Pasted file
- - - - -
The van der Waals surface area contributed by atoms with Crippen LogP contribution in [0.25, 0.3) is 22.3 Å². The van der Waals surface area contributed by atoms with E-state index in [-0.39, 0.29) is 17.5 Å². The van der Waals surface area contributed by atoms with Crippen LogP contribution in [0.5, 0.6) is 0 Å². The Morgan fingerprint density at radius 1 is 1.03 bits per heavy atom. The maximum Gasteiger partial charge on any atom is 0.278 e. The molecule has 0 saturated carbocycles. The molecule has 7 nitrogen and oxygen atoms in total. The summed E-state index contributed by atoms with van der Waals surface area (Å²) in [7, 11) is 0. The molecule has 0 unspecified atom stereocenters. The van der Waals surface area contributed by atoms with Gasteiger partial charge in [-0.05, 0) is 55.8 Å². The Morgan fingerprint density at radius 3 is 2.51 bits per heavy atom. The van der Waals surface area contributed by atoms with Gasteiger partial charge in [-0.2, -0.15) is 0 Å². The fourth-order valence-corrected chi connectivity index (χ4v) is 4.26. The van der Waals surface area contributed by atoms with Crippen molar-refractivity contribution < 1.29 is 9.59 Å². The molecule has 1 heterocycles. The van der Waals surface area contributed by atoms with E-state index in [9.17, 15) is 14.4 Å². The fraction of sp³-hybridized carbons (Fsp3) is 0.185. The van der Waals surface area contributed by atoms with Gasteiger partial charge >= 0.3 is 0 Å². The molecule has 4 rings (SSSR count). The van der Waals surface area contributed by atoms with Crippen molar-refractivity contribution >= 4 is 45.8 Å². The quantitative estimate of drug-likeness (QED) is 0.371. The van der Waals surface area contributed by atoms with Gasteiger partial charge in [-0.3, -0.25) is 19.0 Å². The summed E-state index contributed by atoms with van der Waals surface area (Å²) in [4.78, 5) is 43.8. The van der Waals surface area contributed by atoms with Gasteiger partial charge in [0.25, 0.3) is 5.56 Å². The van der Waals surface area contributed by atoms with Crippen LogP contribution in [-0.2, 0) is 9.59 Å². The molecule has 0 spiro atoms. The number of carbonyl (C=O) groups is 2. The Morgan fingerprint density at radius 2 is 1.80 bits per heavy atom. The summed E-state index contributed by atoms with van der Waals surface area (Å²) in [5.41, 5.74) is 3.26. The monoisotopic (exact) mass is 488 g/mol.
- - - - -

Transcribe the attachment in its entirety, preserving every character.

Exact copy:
The van der Waals surface area contributed by atoms with Crippen LogP contribution in [0.25, 0.3) is 22.3 Å². The van der Waals surface area contributed by atoms with E-state index in [-0.39, 0.29) is 17.5 Å². The van der Waals surface area contributed by atoms with Crippen LogP contribution in [0.5, 0.6) is 0 Å². The Morgan fingerprint density at radius 1 is 1.03 bits per heavy atom. The maximum Gasteiger partial charge on any atom is 0.278 e. The molecule has 0 saturated carbocycles. The molecule has 7 nitrogen and oxygen atoms in total. The summed E-state index contributed by atoms with van der Waals surface area (Å²) in [7, 11) is 0. The molecule has 0 unspecified atom stereocenters. The van der Waals surface area contributed by atoms with Gasteiger partial charge in [-0.05, 0) is 55.8 Å². The Morgan fingerprint density at radius 3 is 2.51 bits per heavy atom. The van der Waals surface area contributed by atoms with Gasteiger partial charge in [-0.2, -0.15) is 0 Å². The fourth-order valence-corrected chi connectivity index (χ4v) is 4.26. The van der Waals surface area contributed by atoms with Crippen molar-refractivity contribution < 1.29 is 9.59 Å². The molecule has 1 heterocycles. The van der Waals surface area contributed by atoms with E-state index in [9.17, 15) is 14.4 Å². The fraction of sp³-hybridized carbons (Fsp3) is 0.185. The van der Waals surface area contributed by atoms with Gasteiger partial charge >= 0.3 is 0 Å². The molecule has 4 rings (SSSR count). The van der Waals surface area contributed by atoms with Crippen molar-refractivity contribution >= 4 is 45.8 Å². The quantitative estimate of drug-likeness (QED) is 0.371. The van der Waals surface area contributed by atoms with Gasteiger partial charge in [-0.3, -0.25) is 19.0 Å². The summed E-state index contributed by atoms with van der Waals surface area (Å²) in [4.78, 5) is 43.8. The van der Waals surface area contributed by atoms with Gasteiger partial charge in [0.25, 0.3) is 5.56 Å². The van der Waals surface area contributed by atoms with Crippen LogP contribution in [-0.2, 0) is 9.59 Å². The molecule has 0 spiro atoms. The number of carbonyl (C=O) groups is 2. The Morgan fingerprint density at radius 2 is 1.80 bits per heavy atom. The summed E-state index contributed by atoms with van der Waals surface area (Å²) in [5.41, 5.74) is 3.26. The monoisotopic (exact) mass is 488 g/mol.